As you and I know well, Corea is an inoffensive little place whose major claim to fame is that the modernist American painter Marsden Hartley, who was born in Lewiston Jan. 4, 1887, died in Corea Sept. 2, 1943. I admit it doesn’t sound like much of a life, but these were just the bookends. He actually went to Paris (the French one in France) and to the real Mexico, too. Not to mention Cincinnati.
I am sure none of Corea’s few sins justify the threat of nuclear annihilation, or even a very large bomb filled with presidential golf balls, and I told him so.
“I suppose if I were to pick a fight with the Danes, you’d tell me that Denmark is actually in Maine, too,” he continued in a more sarcastic tone.
“Well, actually, yes,” I said, starting to feel ever-so-slightly nervous.
Okay, what if we we invade Sweden?” he shot back angrily. “I hear those crazy Swedes just reintroduced conscription to add another 20,000 troops to their army. Obviously, they’re up to something no good.”
“Actually, Sweden is a Maine town west of Auburn” I said, feeling less happy every moment. “Not far from Norway, Maine.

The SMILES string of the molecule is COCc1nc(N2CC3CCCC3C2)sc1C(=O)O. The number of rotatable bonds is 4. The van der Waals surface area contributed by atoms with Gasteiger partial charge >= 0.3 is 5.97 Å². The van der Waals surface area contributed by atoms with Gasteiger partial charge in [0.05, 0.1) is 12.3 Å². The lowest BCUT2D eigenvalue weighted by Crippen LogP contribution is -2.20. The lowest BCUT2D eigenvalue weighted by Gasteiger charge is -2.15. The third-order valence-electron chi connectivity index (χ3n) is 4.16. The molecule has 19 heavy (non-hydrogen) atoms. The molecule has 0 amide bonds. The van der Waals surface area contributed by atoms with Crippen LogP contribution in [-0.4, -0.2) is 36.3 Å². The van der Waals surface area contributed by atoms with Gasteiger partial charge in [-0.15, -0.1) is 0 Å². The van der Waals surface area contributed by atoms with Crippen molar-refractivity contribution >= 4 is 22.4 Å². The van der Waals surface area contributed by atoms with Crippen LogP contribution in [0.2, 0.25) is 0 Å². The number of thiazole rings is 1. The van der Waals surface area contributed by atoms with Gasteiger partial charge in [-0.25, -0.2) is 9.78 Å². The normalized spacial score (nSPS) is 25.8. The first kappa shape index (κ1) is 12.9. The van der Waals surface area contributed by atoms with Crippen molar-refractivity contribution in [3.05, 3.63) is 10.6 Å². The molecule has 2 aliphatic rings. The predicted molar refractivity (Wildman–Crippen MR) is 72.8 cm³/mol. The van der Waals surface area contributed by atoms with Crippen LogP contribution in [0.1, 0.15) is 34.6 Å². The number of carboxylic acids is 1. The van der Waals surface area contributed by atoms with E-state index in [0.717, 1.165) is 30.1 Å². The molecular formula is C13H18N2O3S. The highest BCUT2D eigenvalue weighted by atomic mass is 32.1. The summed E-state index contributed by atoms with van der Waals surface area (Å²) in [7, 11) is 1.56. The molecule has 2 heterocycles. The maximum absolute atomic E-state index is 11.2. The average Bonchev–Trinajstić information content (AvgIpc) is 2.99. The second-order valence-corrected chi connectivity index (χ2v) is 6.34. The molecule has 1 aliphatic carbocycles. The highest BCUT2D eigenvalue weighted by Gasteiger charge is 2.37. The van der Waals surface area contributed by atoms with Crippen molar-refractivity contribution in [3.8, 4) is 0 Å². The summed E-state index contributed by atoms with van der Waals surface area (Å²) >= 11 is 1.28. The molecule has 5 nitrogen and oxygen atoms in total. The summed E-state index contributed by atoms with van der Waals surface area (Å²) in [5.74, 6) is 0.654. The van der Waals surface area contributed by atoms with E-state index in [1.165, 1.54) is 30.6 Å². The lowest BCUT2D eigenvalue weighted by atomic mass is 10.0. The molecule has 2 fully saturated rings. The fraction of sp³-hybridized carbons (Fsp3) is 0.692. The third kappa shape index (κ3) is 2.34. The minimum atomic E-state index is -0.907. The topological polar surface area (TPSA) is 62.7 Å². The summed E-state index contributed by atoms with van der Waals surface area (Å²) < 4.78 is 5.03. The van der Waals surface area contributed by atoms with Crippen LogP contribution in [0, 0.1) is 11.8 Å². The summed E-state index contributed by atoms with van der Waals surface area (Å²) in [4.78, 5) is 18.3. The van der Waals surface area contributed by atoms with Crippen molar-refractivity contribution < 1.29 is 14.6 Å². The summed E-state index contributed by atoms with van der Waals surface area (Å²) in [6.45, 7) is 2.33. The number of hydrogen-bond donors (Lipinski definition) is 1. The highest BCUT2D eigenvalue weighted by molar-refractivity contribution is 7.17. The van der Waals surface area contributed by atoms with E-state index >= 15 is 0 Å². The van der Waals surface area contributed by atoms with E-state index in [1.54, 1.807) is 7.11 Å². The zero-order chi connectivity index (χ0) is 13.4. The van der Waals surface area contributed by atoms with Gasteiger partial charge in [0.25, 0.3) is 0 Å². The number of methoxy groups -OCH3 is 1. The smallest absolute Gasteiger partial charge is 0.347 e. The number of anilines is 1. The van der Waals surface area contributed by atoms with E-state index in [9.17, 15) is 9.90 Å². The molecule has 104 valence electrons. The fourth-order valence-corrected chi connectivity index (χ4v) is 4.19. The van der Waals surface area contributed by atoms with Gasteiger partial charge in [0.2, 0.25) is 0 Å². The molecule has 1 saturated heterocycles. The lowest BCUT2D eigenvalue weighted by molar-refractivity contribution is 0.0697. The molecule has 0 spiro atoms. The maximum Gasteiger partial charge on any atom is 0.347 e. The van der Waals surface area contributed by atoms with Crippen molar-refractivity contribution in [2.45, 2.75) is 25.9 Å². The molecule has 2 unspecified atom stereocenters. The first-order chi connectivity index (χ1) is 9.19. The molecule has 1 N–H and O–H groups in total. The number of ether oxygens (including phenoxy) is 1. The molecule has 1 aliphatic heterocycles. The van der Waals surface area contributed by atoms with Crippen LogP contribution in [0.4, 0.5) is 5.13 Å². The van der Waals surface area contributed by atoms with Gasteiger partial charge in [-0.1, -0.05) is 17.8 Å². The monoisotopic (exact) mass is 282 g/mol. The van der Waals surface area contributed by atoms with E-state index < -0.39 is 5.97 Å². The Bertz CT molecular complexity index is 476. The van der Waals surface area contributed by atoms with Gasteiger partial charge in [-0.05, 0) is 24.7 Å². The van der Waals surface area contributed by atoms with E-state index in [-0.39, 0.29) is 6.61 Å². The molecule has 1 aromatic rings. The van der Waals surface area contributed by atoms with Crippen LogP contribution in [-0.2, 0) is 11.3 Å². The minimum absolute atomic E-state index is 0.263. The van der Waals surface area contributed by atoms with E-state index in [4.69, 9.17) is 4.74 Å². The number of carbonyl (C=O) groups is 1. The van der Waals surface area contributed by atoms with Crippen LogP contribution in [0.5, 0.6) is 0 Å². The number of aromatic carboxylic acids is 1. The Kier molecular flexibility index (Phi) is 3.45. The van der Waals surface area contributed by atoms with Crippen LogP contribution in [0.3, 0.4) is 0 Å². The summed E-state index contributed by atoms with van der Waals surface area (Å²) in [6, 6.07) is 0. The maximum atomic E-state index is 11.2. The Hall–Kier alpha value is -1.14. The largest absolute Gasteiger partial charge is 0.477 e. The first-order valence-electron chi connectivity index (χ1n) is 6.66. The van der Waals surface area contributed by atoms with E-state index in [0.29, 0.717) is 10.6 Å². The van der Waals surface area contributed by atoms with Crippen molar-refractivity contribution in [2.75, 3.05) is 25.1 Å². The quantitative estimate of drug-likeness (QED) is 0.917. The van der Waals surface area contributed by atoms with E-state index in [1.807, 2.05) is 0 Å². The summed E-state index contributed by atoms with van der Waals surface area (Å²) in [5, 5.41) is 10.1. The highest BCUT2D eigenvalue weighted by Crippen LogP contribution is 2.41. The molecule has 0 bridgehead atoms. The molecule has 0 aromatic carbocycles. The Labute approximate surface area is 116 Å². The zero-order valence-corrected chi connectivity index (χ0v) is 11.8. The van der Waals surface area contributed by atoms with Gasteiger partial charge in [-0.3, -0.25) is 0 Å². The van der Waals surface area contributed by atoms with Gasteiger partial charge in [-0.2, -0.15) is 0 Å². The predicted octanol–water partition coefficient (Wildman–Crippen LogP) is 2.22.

“Okay, what else have you people got up there? I feel perhaps I ought to be told.” Lord President Trumpleton was starting to sound a little bit exasperated. “I mean, it sounds like you’ve got just about every place in the world up there, for pity’s sake. Why don’t you just clue me in now and get it over with, huh?”
So I took a deep breath and explained about Wales, Maine; Poland, Maine; China, Maine; Peru, Maine; Mexico, Maine, (he said he already knew about that one) and then, just in case, I mentioned all the Maine towns named after foreign towns and cities, too. I began to feel I was wearing out my welcome with my presidential pal. Maybe this was my Sean Spicer moment?
“So, I thought I had it figured that Korea was a little burg in Maine, so how come all those other places got by me?” he asked, sounding almost thoughtful.
“I dunno, Lord Prez. Maybe you just ought to ask more questions, now and then?”